I hate crowds and I am so lonely in and out of crowds.

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Hello Cane. Yes, I agree with you on that one. I've never been comfortable in a large crowd of people. Welcome Cane, feel free to discuss anything .
Or when there's open discussion in an audience, and the person to your right talks to the person on their right, and your left the same with their left. Totally deflates me...

I don't like crowds either.

I think that is why I try to have a close connection to the earth.  I try to learn survival skills like how to start a fire or catch a fish or stay warm on a cold night.  The highest respect you can receive is the respect you greedlessly give to yourself.  Learn to be a survivor.

Hi Cane, I know this is an old post, but I may be able to help with the feeling of loneliness. It involves attitude; change the attitude and the feelings change. It sounds simple but is actually a very hard thing to accomplish. When a feeling of loneliness occurs, think of quiet contemplation, of solitude, of receiving a gift of quit when living in a chaotic world. It is a time of renewal, of refreshment, of reward. 

This is a Buddhist kind of thinking. Welcome the feeling, embrace it, feel "at home" with it.  Please let me know if this helps or hurts. 

I cant handle  crowds either.   Often, crowds make me feel more alone than being alone does.  Even groups of people that are not big enough to count as crowds, have that effect.  If Im doing something purposeful, I don't feel so alone.  That can be true in a variety of situations.  When I deliver for meals on wheels - a volunteer "job"' I always put on a happy face and voice.  I ask people how they are doing and either sympathize or encourage or both.  That makes them feel better, which makes me feel better. It's kind of a ping-pong effect.  It's nice having people look forward to see me, even though I'm only at each door for a few minutes.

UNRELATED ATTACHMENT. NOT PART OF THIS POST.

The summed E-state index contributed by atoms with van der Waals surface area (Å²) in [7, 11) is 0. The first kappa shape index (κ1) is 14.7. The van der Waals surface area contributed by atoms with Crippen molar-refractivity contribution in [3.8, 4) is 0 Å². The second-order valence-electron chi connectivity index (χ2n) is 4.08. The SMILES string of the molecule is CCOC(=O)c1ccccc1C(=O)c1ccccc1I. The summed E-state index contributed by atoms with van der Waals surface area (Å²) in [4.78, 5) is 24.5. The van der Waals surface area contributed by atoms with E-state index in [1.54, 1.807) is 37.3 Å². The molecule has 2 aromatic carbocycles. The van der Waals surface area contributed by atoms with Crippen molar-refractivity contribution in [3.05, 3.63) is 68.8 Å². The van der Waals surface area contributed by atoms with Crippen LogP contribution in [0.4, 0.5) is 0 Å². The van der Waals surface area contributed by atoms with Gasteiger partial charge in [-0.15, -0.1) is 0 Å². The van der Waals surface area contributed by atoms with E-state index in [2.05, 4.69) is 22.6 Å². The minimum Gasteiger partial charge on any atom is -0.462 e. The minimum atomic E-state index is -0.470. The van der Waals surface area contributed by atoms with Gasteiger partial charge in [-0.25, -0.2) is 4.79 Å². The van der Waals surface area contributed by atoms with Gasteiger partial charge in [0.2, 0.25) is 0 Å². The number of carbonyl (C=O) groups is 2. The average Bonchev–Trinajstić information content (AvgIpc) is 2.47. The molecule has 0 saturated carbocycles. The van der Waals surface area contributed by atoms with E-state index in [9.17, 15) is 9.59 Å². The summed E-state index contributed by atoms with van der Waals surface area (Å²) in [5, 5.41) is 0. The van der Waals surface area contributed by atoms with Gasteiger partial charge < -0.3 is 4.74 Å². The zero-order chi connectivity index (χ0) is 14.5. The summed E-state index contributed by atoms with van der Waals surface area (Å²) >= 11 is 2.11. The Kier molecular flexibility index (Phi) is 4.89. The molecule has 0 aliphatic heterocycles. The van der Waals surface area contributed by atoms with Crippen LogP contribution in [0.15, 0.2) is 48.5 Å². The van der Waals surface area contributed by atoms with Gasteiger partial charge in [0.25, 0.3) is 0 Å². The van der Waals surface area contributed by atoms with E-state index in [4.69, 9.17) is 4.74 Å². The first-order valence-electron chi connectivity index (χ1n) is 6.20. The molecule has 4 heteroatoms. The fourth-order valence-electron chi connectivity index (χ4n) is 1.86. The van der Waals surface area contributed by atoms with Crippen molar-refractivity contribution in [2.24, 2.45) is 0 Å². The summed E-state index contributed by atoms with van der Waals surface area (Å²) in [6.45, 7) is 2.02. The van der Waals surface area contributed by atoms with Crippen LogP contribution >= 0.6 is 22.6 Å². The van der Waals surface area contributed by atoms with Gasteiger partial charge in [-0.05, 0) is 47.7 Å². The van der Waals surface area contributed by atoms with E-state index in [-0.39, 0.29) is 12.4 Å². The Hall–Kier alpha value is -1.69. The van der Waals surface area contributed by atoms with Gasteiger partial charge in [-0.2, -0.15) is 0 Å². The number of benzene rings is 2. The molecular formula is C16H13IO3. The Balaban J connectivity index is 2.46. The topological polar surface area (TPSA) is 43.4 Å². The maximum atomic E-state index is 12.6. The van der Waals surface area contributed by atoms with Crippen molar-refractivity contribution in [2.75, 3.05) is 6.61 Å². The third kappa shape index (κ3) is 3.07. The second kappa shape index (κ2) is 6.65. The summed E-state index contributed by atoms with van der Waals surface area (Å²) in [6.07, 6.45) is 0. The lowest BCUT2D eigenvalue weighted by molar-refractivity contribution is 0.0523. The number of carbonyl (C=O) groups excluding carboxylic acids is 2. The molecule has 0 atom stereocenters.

Daniel, I am certain that your "job" serves the needs of others in ways far more valuable than the delivery of food alone; knowing you, being able to serve others in a meaningful way meets your needs as well. There may come a time when you will no longer be physically able to serve Meals on Wheels and you will find something that you can do. 

A friend in Spokane found he could no longer deliver meals and he found an idea through the Senior Services of Spokane that empowered him to do as much as he could for as long as he could. It was making phone calls to shut-ins who needed to be contacted on a regular basis.  I can't remember if it was a weekly or monthy contact, but he became very fond of his "contacts."

I know from personal experience that you give very compassionate and encouraging influence when I need it. 




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